Don Huber’s Kick Butt is as brutal as any Greek drama
by Kevin Crowe
At times, the words come screaming off the page, written in all caps. BUZZ BUZZ goes the alarm clock. KICK BUTT! cheers the crowd. TWEET TWEEEET! rings the referee’s whistle, after a particularly brutal penalty.
There’s quite a bit of dialogue in this epic 366-page look at collegiate football in the South. Under the leadership of athletic director Tom Hanagan, J.P. Morgan University, a school that once prided itself on academic excellence, sets its sights—and the money from its wealthiest alumni—on football dominance.
Along the way, we see scandal, drugs, homosexuality, racism, violence on and off the field, alcoholics and cutthroat intercollegiate politics. The ride’s never dull, as we’re shown a slideshow of sports clichés, woven together into a hyperbolized tapestry filled with oversexed and sports-starved characters, all jockeying for position inside the sordid inner-workings of college football. It’s especially poignant, at times, when Huber turns his focus on the distinctly Southern tendency to divine religion out of sport. And as a result, Huber explores how football mythos can spiral out of control, how all the advertorial, academic and interpersonal rigmarole can snowball into something dangerous whenever sport and culture are no longer mutually exclusive.
We’ve heard it all before, from the pencil-necked geeks who draw analogies between the brutalities of the ancient Roman coliseum and the modern-day arena. But Huber’s critique is more subtle, allowing the sports world to write its own obituary as the novel progresses. “[The coach] and his coordinators were of the school who believed it was beneficial for the players to do some real head-banging before the first game. Like training soldiers with live ammunition,” Huber writes, “it was good for morale and unlikely to result in many injuries, except to the walk-ons on whom they blooded their starters.”
In many ways, Kick Butt , which is Huber’s first novel, reads like good pop prose, the kind of writing that’ll be popular with the John Grisham and Dean Koontz schools. But in the text, somewhere behind the dialogue-heavy passages, there’s something bigger, some kind of sneaky ethos. There’s a quote to begin chapter six that sums up the author’s intentions: “…baseball represents to us our idealized selves, while football tells us what we really are….” That’s from Michael Oriard, author of Professional Football as Cultural Myth .
“Literature? That’s not where my soul is,” Don Huber says. “I like pop art. I think the pop forms have the right tempo. But they got to have depth.”
And there is depth, from time to time, when the narrator’s voice chimes in for a well-timed, but deceptively accurate, observation: “[A]fter last year’s 4 and 7 football season and the basketball team’s first-round loss in the Mid-South Conference Tournament, Tom had felt the trustees’ handshakes getting weaker, the alumni’s backslaps fewer, and the boosters’ howdeedos less vociferous.”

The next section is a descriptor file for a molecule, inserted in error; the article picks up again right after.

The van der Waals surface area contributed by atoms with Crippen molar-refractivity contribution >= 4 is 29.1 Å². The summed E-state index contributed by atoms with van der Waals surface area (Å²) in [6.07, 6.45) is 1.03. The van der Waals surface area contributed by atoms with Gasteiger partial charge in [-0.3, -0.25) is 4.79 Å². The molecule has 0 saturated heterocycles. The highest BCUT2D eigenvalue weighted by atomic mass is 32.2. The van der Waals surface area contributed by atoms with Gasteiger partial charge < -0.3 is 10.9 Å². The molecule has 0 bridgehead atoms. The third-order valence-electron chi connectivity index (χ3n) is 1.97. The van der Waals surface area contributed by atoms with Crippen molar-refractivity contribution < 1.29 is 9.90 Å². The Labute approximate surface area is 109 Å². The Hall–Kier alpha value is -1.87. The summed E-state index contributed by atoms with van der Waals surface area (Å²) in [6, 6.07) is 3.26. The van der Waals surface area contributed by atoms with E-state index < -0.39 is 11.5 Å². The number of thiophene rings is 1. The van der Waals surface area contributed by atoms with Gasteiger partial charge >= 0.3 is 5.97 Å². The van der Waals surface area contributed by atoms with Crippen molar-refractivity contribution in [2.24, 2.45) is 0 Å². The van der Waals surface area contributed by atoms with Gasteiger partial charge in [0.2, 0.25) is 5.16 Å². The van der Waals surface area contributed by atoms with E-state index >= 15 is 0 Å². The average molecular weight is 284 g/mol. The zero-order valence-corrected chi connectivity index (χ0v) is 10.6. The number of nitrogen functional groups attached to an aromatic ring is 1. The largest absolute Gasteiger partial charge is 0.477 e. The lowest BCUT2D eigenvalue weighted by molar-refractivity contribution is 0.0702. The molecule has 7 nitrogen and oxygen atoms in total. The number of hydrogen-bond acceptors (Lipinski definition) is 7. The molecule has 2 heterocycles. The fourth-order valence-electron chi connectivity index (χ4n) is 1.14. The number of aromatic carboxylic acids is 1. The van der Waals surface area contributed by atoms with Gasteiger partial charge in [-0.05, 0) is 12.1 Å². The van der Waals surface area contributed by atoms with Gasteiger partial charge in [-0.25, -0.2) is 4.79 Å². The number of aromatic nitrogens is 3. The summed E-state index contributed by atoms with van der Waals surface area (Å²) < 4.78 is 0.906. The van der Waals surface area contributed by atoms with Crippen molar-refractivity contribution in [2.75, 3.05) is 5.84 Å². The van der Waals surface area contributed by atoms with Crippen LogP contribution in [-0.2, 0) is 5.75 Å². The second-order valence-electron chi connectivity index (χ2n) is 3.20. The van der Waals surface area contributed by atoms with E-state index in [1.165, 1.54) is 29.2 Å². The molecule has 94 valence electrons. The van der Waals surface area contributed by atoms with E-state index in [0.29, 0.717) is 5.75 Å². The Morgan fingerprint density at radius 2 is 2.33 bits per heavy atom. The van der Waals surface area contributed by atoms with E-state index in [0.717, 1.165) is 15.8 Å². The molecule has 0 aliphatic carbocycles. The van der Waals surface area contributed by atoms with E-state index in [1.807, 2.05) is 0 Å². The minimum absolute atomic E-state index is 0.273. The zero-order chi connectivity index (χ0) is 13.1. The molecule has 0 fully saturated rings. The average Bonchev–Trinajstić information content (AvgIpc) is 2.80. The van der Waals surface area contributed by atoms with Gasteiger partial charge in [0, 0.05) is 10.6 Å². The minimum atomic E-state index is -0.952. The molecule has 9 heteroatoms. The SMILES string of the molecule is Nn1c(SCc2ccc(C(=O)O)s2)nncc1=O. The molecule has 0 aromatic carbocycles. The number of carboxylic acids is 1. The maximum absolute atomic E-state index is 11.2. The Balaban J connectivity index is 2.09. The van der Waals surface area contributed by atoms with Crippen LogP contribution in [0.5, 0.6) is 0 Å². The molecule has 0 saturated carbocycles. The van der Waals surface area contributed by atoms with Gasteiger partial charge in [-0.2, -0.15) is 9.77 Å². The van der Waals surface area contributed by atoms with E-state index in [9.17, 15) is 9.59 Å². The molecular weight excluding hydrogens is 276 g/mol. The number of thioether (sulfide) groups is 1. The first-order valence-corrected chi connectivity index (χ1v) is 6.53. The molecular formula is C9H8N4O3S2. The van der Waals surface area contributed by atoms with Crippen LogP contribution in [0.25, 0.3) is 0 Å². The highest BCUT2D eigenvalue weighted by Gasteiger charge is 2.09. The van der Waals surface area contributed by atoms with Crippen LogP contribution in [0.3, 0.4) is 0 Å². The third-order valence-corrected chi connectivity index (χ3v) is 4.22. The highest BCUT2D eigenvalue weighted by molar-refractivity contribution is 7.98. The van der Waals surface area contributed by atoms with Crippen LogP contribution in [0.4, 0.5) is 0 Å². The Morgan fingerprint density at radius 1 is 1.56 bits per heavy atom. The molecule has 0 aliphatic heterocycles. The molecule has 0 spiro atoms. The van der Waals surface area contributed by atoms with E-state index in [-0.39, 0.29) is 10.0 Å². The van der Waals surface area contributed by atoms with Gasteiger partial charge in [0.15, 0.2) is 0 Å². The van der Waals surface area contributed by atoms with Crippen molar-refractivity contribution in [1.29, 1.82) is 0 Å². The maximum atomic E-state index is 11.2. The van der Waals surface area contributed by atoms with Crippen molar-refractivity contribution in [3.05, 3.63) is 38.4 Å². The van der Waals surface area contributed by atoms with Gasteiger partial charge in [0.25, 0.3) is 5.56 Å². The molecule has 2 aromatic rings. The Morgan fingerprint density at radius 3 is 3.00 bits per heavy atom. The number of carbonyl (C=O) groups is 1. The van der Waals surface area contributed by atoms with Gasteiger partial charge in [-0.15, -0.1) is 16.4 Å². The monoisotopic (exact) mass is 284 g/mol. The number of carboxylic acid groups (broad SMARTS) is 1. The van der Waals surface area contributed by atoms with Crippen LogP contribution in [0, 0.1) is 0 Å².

And, on occasion, all those all-caps interjections—the ambient sounds and the furious roars of the football fans in the stadium—become something akin to the frenzied Dionysian worshippers of Euripides’s The Bacchae . The sound and the fury, all the blind passion that is driving Huber’s characters, becomes a chorus, a character in itself.
The chorusing throughout the book shouldn’t come as a huge surprise, because Huber’s schooled in Classicism, which he teaches at The University of the South in Sewanee.
“I can’t help, as a writer, to throw that stuff in,” Huber says of the classical allusions buried inside his pop-fiction. “I do it for my own amusement, if nothing else.”
Huber’s also a professional songwriter. Alan Jackson, Dionne Warwick and Riders in the Sky have all played some of Huber’s work.
“I always keep my hand in it,” Huber says of his songwriting. “Clive Davis is looking for some stuff for Whitney Houston.”
Parts of Kick Butt have the lyrical qualities you’d look for in a good songwriter, as passages often seamlessly flow into one another, like verse. But, at the end of the day, there are still some dicey passages, some superfluous plot points and an overriding yarn that’s not necessarily hard to predict. But, maybe that’s not the point. Maybe, when the Dionysian revelers are lost in the game, those moments when the screaming chorus demands our attention, we see the frighteningly human side of sports culture, a throwback to a kind of humanity that was more barbaric and, perhaps, more honest than anything proffered by sleek romanticized or transcendental literature.
Huber has written a book that’s completely self-aware. It knows what it is. And, if read with the right lens, it’s worth reading. But, if you’re looking for high philosophy, you won’t find it here. It’s blue-collar, for the thinking workingman.